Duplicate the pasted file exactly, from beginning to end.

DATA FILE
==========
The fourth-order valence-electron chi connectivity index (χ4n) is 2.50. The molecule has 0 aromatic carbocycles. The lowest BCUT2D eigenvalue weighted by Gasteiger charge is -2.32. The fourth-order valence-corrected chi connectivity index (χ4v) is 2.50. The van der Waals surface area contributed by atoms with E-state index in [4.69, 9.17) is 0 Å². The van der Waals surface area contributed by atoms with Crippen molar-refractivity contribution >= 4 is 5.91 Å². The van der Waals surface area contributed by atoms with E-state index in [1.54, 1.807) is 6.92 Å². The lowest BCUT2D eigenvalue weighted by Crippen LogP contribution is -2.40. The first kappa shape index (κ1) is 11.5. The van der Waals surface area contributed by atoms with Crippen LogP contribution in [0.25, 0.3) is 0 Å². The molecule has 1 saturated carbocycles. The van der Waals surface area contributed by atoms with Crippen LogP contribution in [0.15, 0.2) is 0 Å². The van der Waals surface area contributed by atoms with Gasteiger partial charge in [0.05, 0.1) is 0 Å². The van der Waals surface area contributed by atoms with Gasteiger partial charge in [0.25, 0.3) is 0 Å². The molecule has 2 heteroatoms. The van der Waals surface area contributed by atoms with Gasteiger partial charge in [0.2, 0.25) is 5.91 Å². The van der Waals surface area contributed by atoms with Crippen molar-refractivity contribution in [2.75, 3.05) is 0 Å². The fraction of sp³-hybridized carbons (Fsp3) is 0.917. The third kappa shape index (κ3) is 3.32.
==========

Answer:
The fourth-order valence-electron chi connectivity index (χ4n) is 2.50. The molecule has 0 aromatic carbocycles. The lowest BCUT2D eigenvalue weighted by Gasteiger charge is -2.32. The fourth-order valence-corrected chi connectivity index (χ4v) is 2.50. The van der Waals surface area contributed by atoms with E-state index in [4.69, 9.17) is 0 Å². The van der Waals surface area contributed by atoms with Crippen molar-refractivity contribution >= 4 is 5.91 Å². The van der Waals surface area contributed by atoms with E-state index in [1.54, 1.807) is 6.92 Å². The lowest BCUT2D eigenvalue weighted by Crippen LogP contribution is -2.40. The first kappa shape index (κ1) is 11.5. The van der Waals surface area contributed by atoms with Crippen LogP contribution in [0.25, 0.3) is 0 Å². The molecule has 1 saturated carbocycles. The van der Waals surface area contributed by atoms with Crippen LogP contribution in [0.15, 0.2) is 0 Å². The van der Waals surface area contributed by atoms with Gasteiger partial charge in [0.05, 0.1) is 0 Å². The van der Waals surface area contributed by atoms with Gasteiger partial charge in [0.25, 0.3) is 0 Å². The molecule has 2 heteroatoms. The van der Waals surface area contributed by atoms with Gasteiger partial charge in [0.2, 0.25) is 5.91 Å². The van der Waals surface area contributed by atoms with Crippen molar-refractivity contribution in [2.75, 3.05) is 0 Å². The fraction of sp³-hybridized carbons (Fsp3) is 0.917. The third kappa shape index (κ3) is 3.32.